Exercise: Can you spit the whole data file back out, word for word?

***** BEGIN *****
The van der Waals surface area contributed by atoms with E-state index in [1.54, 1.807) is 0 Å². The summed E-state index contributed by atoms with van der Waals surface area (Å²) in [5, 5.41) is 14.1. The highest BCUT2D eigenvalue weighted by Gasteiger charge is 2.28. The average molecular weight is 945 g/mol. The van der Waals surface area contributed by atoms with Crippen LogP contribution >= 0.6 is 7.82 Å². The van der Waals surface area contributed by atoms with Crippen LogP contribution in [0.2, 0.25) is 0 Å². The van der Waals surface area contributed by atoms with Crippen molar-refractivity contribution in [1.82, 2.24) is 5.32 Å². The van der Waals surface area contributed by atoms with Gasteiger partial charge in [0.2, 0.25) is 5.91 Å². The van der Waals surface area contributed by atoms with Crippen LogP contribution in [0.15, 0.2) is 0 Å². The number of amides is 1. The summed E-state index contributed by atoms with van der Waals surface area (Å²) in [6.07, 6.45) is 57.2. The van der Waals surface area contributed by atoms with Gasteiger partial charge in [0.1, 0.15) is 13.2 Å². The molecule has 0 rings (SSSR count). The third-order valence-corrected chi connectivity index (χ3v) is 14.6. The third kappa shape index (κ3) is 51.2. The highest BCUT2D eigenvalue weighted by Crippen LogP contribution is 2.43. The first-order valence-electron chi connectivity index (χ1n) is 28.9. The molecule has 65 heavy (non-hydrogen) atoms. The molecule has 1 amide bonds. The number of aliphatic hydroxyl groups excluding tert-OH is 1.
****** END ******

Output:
The van der Waals surface area contributed by atoms with E-state index in [1.54, 1.807) is 0 Å². The summed E-state index contributed by atoms with van der Waals surface area (Å²) in [5, 5.41) is 14.1. The highest BCUT2D eigenvalue weighted by Gasteiger charge is 2.28. The average molecular weight is 945 g/mol. The van der Waals surface area contributed by atoms with Crippen LogP contribution >= 0.6 is 7.82 Å². The van der Waals surface area contributed by atoms with Crippen LogP contribution in [0.2, 0.25) is 0 Å². The van der Waals surface area contributed by atoms with Crippen molar-refractivity contribution in [1.82, 2.24) is 5.32 Å². The van der Waals surface area contributed by atoms with Gasteiger partial charge in [0.2, 0.25) is 5.91 Å². The van der Waals surface area contributed by atoms with Crippen LogP contribution in [0.15, 0.2) is 0 Å². The number of amides is 1. The summed E-state index contributed by atoms with van der Waals surface area (Å²) in [6.07, 6.45) is 57.2. The van der Waals surface area contributed by atoms with Gasteiger partial charge in [0.1, 0.15) is 13.2 Å². The molecule has 0 rings (SSSR count). The third-order valence-corrected chi connectivity index (χ3v) is 14.6. The third kappa shape index (κ3) is 51.2. The highest BCUT2D eigenvalue weighted by Crippen LogP contribution is 2.43. The first-order valence-electron chi connectivity index (χ1n) is 28.9. The molecule has 65 heavy (non-hydrogen) atoms. The molecule has 1 amide bonds. The number of aliphatic hydroxyl groups excluding tert-OH is 1.